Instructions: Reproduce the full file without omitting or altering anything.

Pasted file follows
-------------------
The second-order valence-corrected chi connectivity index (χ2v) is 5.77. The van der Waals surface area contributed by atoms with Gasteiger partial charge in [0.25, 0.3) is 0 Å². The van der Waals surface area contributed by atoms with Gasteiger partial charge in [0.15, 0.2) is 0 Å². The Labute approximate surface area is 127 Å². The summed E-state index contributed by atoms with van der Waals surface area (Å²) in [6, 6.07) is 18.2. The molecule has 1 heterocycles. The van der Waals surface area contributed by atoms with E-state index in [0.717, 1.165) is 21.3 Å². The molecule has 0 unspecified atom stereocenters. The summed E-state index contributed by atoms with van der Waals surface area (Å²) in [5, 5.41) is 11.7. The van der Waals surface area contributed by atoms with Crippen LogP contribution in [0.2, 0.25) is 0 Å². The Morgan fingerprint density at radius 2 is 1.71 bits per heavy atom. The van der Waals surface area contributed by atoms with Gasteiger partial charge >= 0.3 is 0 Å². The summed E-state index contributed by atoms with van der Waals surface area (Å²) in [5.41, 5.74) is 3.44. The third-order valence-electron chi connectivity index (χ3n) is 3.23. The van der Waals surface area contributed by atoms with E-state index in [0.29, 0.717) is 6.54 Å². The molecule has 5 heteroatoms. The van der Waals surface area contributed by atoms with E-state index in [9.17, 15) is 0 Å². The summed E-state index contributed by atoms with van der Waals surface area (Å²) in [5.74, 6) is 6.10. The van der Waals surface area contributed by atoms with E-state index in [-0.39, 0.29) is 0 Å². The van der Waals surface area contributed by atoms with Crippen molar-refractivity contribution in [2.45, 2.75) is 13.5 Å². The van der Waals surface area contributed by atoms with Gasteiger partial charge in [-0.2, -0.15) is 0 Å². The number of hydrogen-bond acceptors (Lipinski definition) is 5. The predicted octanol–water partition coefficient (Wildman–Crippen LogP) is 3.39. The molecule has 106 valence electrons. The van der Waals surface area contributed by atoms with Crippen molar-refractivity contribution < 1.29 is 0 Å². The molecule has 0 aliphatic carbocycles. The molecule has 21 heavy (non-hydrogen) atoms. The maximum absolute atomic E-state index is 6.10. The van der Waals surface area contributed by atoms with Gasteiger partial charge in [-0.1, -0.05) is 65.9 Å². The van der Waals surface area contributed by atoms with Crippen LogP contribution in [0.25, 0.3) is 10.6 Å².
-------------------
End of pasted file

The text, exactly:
The second-order valence-corrected chi connectivity index (χ2v) is 5.77. The van der Waals surface area contributed by atoms with Gasteiger partial charge in [0.25, 0.3) is 0 Å². The van der Waals surface area contributed by atoms with Gasteiger partial charge in [0.15, 0.2) is 0 Å². The Labute approximate surface area is 127 Å². The summed E-state index contributed by atoms with van der Waals surface area (Å²) in [6, 6.07) is 18.2. The molecule has 1 heterocycles. The van der Waals surface area contributed by atoms with E-state index in [0.717, 1.165) is 21.3 Å². The molecule has 0 unspecified atom stereocenters. The summed E-state index contributed by atoms with van der Waals surface area (Å²) in [5, 5.41) is 11.7. The van der Waals surface area contributed by atoms with Crippen LogP contribution in [0.2, 0.25) is 0 Å². The Morgan fingerprint density at radius 2 is 1.71 bits per heavy atom. The van der Waals surface area contributed by atoms with Gasteiger partial charge >= 0.3 is 0 Å². The summed E-state index contributed by atoms with van der Waals surface area (Å²) in [5.41, 5.74) is 3.44. The third-order valence-electron chi connectivity index (χ3n) is 3.23. The van der Waals surface area contributed by atoms with E-state index in [0.29, 0.717) is 6.54 Å². The molecule has 5 heteroatoms. The van der Waals surface area contributed by atoms with E-state index in [9.17, 15) is 0 Å². The summed E-state index contributed by atoms with van der Waals surface area (Å²) in [5.74, 6) is 6.10. The van der Waals surface area contributed by atoms with E-state index in [-0.39, 0.29) is 0 Å². The van der Waals surface area contributed by atoms with Crippen molar-refractivity contribution in [2.45, 2.75) is 13.5 Å². The van der Waals surface area contributed by atoms with Gasteiger partial charge in [-0.2, -0.15) is 0 Å². The number of hydrogen-bond acceptors (Lipinski definition) is 5. The predicted octanol–water partition coefficient (Wildman–Crippen LogP) is 3.39. The molecule has 106 valence electrons. The van der Waals surface area contributed by atoms with Crippen molar-refractivity contribution < 1.29 is 0 Å². The molecule has 0 aliphatic carbocycles. The molecule has 21 heavy (non-hydrogen) atoms. The maximum absolute atomic E-state index is 6.10. The van der Waals surface area contributed by atoms with Gasteiger partial charge in [-0.1, -0.05) is 65.9 Å². The van der Waals surface area contributed by atoms with Crippen LogP contribution in [0.25, 0.3) is 10.6 Å².